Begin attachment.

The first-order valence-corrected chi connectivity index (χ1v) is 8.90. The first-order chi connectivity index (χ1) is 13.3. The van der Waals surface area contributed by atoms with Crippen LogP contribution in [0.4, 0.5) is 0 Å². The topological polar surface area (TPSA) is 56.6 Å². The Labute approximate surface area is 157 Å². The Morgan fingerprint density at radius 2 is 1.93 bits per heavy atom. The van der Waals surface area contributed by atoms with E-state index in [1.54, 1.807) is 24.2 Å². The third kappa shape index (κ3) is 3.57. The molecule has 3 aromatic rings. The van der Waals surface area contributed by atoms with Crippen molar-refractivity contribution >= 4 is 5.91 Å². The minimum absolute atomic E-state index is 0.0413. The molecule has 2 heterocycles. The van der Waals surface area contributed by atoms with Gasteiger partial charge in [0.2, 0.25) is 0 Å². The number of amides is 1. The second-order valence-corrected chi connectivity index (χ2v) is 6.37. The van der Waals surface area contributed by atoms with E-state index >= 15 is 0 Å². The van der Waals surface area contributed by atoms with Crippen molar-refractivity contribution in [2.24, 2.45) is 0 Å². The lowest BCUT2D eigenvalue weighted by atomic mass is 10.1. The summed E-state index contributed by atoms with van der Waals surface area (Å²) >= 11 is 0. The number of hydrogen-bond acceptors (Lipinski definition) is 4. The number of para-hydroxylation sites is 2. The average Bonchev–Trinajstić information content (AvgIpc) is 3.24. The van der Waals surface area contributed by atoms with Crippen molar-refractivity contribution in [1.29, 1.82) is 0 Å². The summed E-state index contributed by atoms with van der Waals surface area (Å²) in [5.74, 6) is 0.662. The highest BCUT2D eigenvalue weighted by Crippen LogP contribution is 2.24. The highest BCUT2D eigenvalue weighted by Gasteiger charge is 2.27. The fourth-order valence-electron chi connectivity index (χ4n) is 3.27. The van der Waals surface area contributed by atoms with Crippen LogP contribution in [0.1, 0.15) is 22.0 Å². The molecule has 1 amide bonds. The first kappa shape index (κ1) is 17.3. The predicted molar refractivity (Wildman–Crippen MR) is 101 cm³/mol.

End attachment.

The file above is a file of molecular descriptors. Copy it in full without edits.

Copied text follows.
The first-order valence-corrected chi connectivity index (χ1v) is 8.90. The first-order chi connectivity index (χ1) is 13.3. The van der Waals surface area contributed by atoms with Crippen LogP contribution in [0.4, 0.5) is 0 Å². The topological polar surface area (TPSA) is 56.6 Å². The Labute approximate surface area is 157 Å². The Morgan fingerprint density at radius 2 is 1.93 bits per heavy atom. The van der Waals surface area contributed by atoms with E-state index in [1.54, 1.807) is 24.2 Å². The third kappa shape index (κ3) is 3.57. The molecule has 3 aromatic rings. The van der Waals surface area contributed by atoms with Crippen molar-refractivity contribution >= 4 is 5.91 Å². The minimum absolute atomic E-state index is 0.0413. The molecule has 2 heterocycles. The van der Waals surface area contributed by atoms with Gasteiger partial charge in [0.2, 0.25) is 0 Å². The number of amides is 1. The second-order valence-corrected chi connectivity index (χ2v) is 6.37. The van der Waals surface area contributed by atoms with E-state index >= 15 is 0 Å². The van der Waals surface area contributed by atoms with Crippen molar-refractivity contribution in [2.24, 2.45) is 0 Å². The lowest BCUT2D eigenvalue weighted by atomic mass is 10.1. The summed E-state index contributed by atoms with van der Waals surface area (Å²) >= 11 is 0. The number of hydrogen-bond acceptors (Lipinski definition) is 4. The number of para-hydroxylation sites is 2. The average Bonchev–Trinajstić information content (AvgIpc) is 3.24. The van der Waals surface area contributed by atoms with Crippen molar-refractivity contribution in [1.29, 1.82) is 0 Å². The summed E-state index contributed by atoms with van der Waals surface area (Å²) in [5.74, 6) is 0.662. The highest BCUT2D eigenvalue weighted by Crippen LogP contribution is 2.24. The highest BCUT2D eigenvalue weighted by Gasteiger charge is 2.27. The fourth-order valence-electron chi connectivity index (χ4n) is 3.27. The van der Waals surface area contributed by atoms with Crippen LogP contribution in [0.1, 0.15) is 22.0 Å². The molecule has 1 amide bonds. The first kappa shape index (κ1) is 17.3. The predicted molar refractivity (Wildman–Crippen MR) is 101 cm³/mol.